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3PLR/1956/2 (SC)





M.C. NAGEON DE LESTANG, F.J. (Read the Judgment of the Court)




PRACTICE AND PROCEDURE – APPEAL -Appeal on damages – Duty of appellant.

PRACTICE AND PROCEDURE – APPEAL – Appeal on damages – Interference with award of damages by lower Court- Principles applicable.

PRACTICE AND PROCEDURE – DAMAGES – Award of damages by trial Court – Interference by appellate Court – Guiding principles.


PRACTICE AND PROCEDURE – Findings of fact- Duty of trial court



  1. A. Fani Kayode – for the Appellant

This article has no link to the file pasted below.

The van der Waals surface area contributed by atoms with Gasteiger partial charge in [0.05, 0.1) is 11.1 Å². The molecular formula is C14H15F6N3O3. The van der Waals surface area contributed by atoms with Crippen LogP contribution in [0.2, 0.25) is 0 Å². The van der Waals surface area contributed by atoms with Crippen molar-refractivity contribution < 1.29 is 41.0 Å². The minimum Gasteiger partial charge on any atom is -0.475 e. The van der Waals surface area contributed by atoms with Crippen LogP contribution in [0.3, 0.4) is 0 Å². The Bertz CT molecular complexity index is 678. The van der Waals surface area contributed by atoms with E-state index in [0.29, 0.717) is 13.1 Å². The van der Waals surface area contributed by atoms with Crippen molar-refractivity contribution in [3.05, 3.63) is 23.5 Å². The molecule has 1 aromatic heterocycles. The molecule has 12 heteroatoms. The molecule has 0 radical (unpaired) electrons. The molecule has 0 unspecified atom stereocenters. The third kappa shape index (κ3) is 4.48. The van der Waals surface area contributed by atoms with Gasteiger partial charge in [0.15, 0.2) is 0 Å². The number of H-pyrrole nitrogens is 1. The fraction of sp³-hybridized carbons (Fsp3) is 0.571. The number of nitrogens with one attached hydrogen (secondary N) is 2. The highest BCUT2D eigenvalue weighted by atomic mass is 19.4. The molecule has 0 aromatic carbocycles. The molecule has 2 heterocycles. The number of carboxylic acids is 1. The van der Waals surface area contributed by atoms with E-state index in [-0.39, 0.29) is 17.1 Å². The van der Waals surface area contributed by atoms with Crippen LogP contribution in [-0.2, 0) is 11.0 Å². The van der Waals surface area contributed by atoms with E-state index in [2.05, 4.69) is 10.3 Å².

2. O. Coker – for the Respondent



DE LESTANG, F.J. (Delivering the Judgment of the Court):

This is an appeal from a judgment of Abbott, J., awarding £179:2:6d damages to the respondent for an assault. The damages are made up as follows:

Doctor’s bill           £10:10:0

Hire of taxis                    16:02:6

Cost of drugs        2:10:0

Damage to clothing —-

Loss of earnings    50:0:0

General Damages 100:0:0


The appellant appealed both on the question of liability and on the ground that the damages were excessive. At the hearing, however, Mr. Fani Kayode abandoned all the grounds of appeal save that relating to damages. Moreover, he informed the Court that he was not challenging the first and third elements of damages set out above.